After so many visits to Thailand in the intervening years, it seemed to me it was time to go back. And a number of people on this board whose opinions I respect love CM. Cheryl had never seen Doi Suthep, so that was another reason to return. And the event I was really excited about was Royal Flora, a huge horticultural show in honor of the Kings 60 years on the throne.

When I was last in CM, the options for places to stay were not very good. We stayed in what I would call a soulless box a hotel with all the ambiance of a Motel 6 and it was supposedly the best CM had to offer at the time. I was delighted to have so many good choices this trip.

This trip: We flew from Penang to Bangkok, changed planes and flew onward to Chiang Mai. Our luggage was out fairly quickly, and we found a cab (flat rate 120 baht) to take us to Yaang Come Village. Yaang Come is a lovely place. There is a pool in the center of the buildings (but alas! almost no shade). We had been told to request a room overlooking the pool. We had a room, 421. That looked toward the pool, but there is a muddy lot just beyond the YCV, and it was hard to miss that as one looked out the window. Oh, well, we looked toward the garden. YCV was totally booked the whole time we were there.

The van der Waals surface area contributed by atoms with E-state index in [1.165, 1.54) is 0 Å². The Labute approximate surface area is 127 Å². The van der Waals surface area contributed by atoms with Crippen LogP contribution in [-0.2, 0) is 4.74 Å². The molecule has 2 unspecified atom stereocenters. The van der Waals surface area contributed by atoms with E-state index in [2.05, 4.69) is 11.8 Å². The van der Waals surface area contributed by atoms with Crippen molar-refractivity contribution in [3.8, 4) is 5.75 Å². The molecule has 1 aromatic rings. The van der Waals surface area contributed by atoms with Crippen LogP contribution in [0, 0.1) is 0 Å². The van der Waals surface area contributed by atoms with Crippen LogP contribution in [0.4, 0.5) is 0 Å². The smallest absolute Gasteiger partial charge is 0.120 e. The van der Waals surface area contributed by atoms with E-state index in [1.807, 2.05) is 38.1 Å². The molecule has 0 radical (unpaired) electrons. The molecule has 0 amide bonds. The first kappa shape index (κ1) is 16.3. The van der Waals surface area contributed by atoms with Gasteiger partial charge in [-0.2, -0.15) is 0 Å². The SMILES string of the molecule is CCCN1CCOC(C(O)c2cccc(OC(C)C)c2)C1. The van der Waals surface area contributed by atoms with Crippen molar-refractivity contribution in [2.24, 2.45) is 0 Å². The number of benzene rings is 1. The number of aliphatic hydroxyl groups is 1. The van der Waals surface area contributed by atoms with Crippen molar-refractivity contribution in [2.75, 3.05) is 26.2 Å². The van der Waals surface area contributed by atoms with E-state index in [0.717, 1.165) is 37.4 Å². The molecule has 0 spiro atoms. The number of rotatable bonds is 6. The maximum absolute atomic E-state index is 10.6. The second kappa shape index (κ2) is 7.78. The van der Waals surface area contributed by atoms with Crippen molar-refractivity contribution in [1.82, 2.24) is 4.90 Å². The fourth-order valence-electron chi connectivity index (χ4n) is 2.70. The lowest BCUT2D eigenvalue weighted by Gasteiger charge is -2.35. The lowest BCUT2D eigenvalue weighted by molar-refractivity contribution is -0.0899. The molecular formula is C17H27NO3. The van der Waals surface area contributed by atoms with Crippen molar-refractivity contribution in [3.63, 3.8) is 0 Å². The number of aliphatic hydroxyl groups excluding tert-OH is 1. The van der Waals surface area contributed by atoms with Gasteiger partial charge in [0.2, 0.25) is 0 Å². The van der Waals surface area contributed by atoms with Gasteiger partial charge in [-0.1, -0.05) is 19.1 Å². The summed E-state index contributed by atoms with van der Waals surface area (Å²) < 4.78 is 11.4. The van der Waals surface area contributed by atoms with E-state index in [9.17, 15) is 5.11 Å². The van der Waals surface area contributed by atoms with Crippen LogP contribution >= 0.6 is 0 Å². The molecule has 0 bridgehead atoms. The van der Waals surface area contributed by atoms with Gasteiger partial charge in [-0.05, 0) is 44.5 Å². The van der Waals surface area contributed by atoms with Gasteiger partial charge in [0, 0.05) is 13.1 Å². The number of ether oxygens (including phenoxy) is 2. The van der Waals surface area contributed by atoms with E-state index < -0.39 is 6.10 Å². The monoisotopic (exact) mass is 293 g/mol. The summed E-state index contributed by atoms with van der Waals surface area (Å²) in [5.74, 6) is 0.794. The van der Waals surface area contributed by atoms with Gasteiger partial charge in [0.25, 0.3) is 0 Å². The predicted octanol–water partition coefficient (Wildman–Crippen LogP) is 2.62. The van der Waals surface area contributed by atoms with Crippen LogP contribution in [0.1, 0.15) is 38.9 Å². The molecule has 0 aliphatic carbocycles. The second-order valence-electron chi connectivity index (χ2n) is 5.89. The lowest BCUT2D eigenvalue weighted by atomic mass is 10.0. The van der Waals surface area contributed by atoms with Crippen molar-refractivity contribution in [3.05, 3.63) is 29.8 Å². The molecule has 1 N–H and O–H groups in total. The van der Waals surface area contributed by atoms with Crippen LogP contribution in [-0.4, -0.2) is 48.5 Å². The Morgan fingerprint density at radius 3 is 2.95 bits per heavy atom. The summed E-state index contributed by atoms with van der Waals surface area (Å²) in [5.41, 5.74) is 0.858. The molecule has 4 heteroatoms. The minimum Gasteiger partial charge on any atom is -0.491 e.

The rooms are lovely, with a very Thai feel. Ours was a deluxe room, and we had a good sized bedroom, a small balcony, a dressing area, and a good-sized bath with separate shower and nice, big tub. We were very happy with the accommodations and would stay there again.

We had just a couple of disappointments with YCV. With forewarning, you can work around them. First, we allowed the restaurant manager to talk us into going to their dance show. We had no interest in the western set menu, but he said he also had a Thai set menu. He was even willing to adapt it to our restrictions (no beef), so we booked. The dance show was rather amateurish, but as we expected, but the food bore little resemblance to Thai food, being entirely bland (except for the soup). It was an expensive and largely inedible meal. Our Thai lunches at YCV ordered from the menu were spicy and delightful.